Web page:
Volkswagen Emissions Scandal
The 20 turbodiesel engine of a 2014 Volkswagen Passat Sean Gallup, Getty Images

The 2.0 turbodiesel engine of a 2014 Volkswagen Passat.

German Report: VW Reaches Deal with US Authorities

Volkswagen will pay $5,000 to each car owner in the United States, as well as footing the bill for refitting engines.

FRANKFURT — Volkswagen appears to have struck a deal with U.S. authorities over compensation for car owners in its massive engine-rigging scandal, according to a newspaper report Thursday, sending VW shares soaring on the Frankfurt stock exchange.

The German daily Die Welt reported that VW had agreed to pay $5,000 to each owner in the United States of a car fitted with the suspect software that skews the emissions of its diesel engine. On top of this, VW would foot the bill for refitting each engine, the newspaper said. Some 600,000 vehicles in the United States are involved.

According to other media reports, VW might even repurchase the affected cars from their owners.

The speculation sent VW’s shares soaring 7.5% to an intraday high of 130 euros on the Frankfurt stock market on Thursday, after they already jumped by more than six percent the day before. In early afternoon, the shares were showing a gain of 5.6% in a slightly softer overall market.

Neither VW nor the Justice Department or the Environmental Protection Agency were willing to comment on the report. But a judge in San Francisco had given both sides until midnight on Thursday to reach an agreement, otherwise it would have gone to trial.

Die Welt said that a detailed plan for refitting the engines of the vehicles affected in the U.S. had not yet been drawn up. The full details of the compensation and fines facing the German group had not yet been worked out.

“It’s more a broad framework defining the key points which will be worked out and finalized in the coming months,” the newspaper quoted an informed source as saying.

Bloomberg Business News reported that VW had agreed to set aside “at least $10 billion” to resolve civil claims by the U.S. government and lawsuits by US car owners.

VW is battling to emerge from its deepest-ever crisis into which it was plunged last September when it came to light that the carmaker had installed emissions-cheating software into 11 million diesel engines worldwide.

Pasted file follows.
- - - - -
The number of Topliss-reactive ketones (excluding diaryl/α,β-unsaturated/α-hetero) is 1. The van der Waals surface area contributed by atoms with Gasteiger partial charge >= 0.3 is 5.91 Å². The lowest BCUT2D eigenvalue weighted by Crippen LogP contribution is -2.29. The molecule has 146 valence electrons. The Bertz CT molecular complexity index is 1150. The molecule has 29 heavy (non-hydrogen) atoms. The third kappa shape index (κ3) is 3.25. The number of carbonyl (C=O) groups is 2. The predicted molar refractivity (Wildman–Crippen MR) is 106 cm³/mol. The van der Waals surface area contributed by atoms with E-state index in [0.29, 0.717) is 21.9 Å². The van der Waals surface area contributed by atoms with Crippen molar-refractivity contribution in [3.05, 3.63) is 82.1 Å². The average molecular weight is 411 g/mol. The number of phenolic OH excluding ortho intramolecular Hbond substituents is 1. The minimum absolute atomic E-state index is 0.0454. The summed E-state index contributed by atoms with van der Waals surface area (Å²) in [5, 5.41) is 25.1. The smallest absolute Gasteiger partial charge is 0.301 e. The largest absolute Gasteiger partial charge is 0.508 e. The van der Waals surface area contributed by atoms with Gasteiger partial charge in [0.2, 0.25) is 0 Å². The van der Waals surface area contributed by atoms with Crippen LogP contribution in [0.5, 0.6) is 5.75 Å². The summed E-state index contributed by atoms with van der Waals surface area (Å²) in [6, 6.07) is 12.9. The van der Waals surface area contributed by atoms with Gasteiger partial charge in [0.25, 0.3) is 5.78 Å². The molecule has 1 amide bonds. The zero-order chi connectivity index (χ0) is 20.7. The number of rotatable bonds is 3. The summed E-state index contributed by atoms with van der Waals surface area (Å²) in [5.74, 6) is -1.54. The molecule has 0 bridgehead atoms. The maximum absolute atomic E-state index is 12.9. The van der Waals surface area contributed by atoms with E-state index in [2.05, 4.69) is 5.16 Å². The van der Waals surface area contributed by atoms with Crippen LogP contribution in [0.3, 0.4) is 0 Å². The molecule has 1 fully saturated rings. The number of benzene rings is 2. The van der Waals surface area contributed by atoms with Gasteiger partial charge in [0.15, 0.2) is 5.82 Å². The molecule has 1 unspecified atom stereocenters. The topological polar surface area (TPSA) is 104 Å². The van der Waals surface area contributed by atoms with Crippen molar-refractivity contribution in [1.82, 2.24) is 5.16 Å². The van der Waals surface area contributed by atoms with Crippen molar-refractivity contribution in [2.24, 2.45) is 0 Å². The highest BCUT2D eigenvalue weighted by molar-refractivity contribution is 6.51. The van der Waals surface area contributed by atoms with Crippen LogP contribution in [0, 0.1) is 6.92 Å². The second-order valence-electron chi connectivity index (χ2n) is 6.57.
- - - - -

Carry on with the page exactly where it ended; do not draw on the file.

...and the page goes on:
The crisis led to the departure of CEO Martin Winterkorn and caused VW to delay releasing its 2015 earnings due to uncertainty over the costs of the scandal, which are expected to run into many billions of euros. It has already set aside six billion euros in provisions, but the final sum is expected to be much higher.

The German giant, which has abandoned its ambitions of becoming the world’s biggest carmaker ahead of Toyota in the wake of the scandal, has already started recalling some eight million vehicles affected in Europe. The scandal has greatly tarnished the reputation of a company once regarded as a paragon of German industry, even if group unit sales already seem to have stabilized.

The recall operation in Europe is expected to take all year. And while VW is footing the bill, it is not expecting to have to pay European owners compensation, much to the chagrin of consumer protection groups. Negotiations with the US authorities have proven much tougher than in Europe.

VW’s supervisory board is scheduled to meet Friday to approve the carmaker’s 2015 accounts, the publication of which has been delayed as the group struggles to tot up the cost of the so-called “Dieselgate” affair.

Another bone of contention in Germany recently has been the question whether VW’s top executives should be entitled to their normally very generous annual bonuses in the wake of the scandal.

By Simon Morgan

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